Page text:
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  • Author or Editor: Cathleen Sookdeo Cornell x
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OBJECTIVE To evaluate gene transfer of recombinant adeno-associated viral (rAAV) vectors with AAV2 or AAV5 capsid and encoding hyaluronic acid (HA) synthase-2 (HAS2) into joints of healthy dogs.

ANIMALS 22 purpose-bred Beagles.

PROCEDURES Plasmid expression cassettes encoding canine HAS2 (cHAS2) were assessed in vitro for concentration and molecular size of secreted HA. Thereafter, rAAV2-cHAS2 vectors at 3 concentrations and rAAV5-cHAS2 vectors at 1 concentration were each administered intra-articularly into the left stifle joint of 5 dogs; 2 dogs received PBS solution instead. Synovial fluid HA concentration and serum and synovial fluid titers of neutralizing antibodies against AAV capsids were measured at various points. Dogs were euthanized 28 days after treatment, and cartilage and synovium samples were collected for vector DNA and mRNA quantification and histologic examination.

RESULTS Cell transfection with plasmids encoding cHAS2 resulted in an increase in production and secretion of HA in vitro. In vivo, the rAAV5-cHAS2 vector yielded uniform genome transfer and cHAS2 expression in collected synovium and cartilage samples. In contrast, rAAV2-cHAS2 vectors were detected inconsistently in synovium and cartilage samples and failed to produce clear dose-related responses. Histologic examination revealed minimal synovial inflammation in joints injected with rAAV vectors. Neutralizing antibodies against AAV capsids were detected in serum and synovial fluid samples from all vector-treated dogs.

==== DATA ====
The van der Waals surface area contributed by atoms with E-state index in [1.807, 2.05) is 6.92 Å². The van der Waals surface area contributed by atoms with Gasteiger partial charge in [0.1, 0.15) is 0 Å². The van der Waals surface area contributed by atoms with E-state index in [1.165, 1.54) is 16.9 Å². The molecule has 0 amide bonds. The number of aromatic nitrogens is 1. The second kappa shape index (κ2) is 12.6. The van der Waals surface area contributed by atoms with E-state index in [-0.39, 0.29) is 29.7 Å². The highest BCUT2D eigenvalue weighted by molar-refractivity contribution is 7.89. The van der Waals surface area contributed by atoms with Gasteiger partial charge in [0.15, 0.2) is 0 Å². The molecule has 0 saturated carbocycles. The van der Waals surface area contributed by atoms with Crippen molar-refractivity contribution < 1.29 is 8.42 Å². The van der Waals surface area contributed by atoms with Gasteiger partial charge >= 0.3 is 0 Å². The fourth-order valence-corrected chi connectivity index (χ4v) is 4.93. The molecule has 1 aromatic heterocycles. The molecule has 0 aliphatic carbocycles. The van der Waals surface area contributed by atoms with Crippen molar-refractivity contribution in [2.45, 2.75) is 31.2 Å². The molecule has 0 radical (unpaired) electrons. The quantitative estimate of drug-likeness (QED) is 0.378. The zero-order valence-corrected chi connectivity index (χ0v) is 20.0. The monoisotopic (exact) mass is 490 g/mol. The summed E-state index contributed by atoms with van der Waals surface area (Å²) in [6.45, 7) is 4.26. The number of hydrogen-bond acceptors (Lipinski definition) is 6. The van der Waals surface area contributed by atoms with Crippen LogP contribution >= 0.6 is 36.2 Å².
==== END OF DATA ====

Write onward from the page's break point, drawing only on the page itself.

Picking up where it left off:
CONCLUSIONS AND CLINICAL RELEVANCE rAAV5-mediated transfer of the gene for cHAS2 into healthy joints of dogs by intra-articular injection appeared safe and resulted in vector-derived cHAS2 production by synoviocytes and chondrocytes. Whether this treatment may increase HA production by synoviocytes and chondrocytes in osteoarthritic joints remains to be determined.

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in American Journal of Veterinary Research